Ever since I made the decision to try to leave my position at the University of Colorado at the end of the coming academic year, in order to concentrate full time on my writing career, all the signs and portents sent to me by the universe have been extremely discouraging.
Negative signs and portents:
1. My spring royalty check (authors are paid royalties on their book sales twice a year, spring and fall) was the smallest I've received in over a decade: only 20 percent (!!!!) of what I'm used to receiving.
2. Reviews of my two June releases, , Kelsey Green, Reading Queen and Zero Tolerance, have been uniformly positive, but I haven't received a starred review on either title, so there is no reason to think that either one will be a breakout book that will launch me into the next level of greatness and glory.
3. I'm at my writing group retreat up in mountains right now, and I found out yesterday that one of my fellow authors, whom I respect enormously, strongly dislikes my cookie jar book. Of course, others in the group had much more appreciative responses, but I can hardly discount such a negative reaction from a brilliant critic to the book on which I've spent the past six months of my writing life.
4. Over the course of the past year I had to spend $22,000 on HOA-mandated repairs on my already well-maintained and attractive townhouse, so I now have $22,000 less to spend toward paying off my mortgage, a cornerstone of my retirement strategy - and all I ended up with for that $22,00 was a house that looked exactly like it did before.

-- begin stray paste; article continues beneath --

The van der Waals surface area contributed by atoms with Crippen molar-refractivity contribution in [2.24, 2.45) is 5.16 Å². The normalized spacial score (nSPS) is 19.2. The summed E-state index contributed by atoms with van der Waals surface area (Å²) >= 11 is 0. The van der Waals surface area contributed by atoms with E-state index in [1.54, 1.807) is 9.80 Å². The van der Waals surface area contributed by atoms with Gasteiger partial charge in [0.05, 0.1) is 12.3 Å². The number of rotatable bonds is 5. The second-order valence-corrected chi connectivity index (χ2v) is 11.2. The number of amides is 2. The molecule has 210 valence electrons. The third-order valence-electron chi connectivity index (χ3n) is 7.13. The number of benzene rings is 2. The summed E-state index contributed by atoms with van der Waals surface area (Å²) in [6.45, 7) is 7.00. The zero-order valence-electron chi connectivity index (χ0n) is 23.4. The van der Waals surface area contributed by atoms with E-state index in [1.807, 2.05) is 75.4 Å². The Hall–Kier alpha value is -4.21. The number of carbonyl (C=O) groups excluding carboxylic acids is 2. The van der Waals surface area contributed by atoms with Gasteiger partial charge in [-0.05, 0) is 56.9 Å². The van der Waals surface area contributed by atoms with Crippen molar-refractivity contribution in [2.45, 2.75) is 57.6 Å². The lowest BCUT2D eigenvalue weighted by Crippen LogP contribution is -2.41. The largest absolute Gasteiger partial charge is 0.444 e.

5. I am going to have some new financial obligations coming from my family situation that will further compromise my ability to live off my writing income when I no longer have my teaching income from CU.
Positive signs and portents? None, so far. None at all.
But do you know what? I still have my heart set on doing this. And maybe in the end, that's the best sign and portent of all: to be willing to forge ahead despite all warnings. I've realized that I'd rather fail doing what I love than succeed at being someone I'm not. I'd rather lead an authentic life, even with financial limitations and lukewarm professional rewards, than live an inauthentic life with greater security and recognition.
And what's the worst-case scenario if I fail as a full-time writer? I sell my expensive house in Boulder, buy a lovely, comfortably run-down house in Indiana for a fraction of the price (and with no overbearing HOA), and move back to my beloved Greencastle, where I spent the two happiest years of my life. How bad is that?
In the end, what do signs and portents matter, when I can follow the compass of my heart?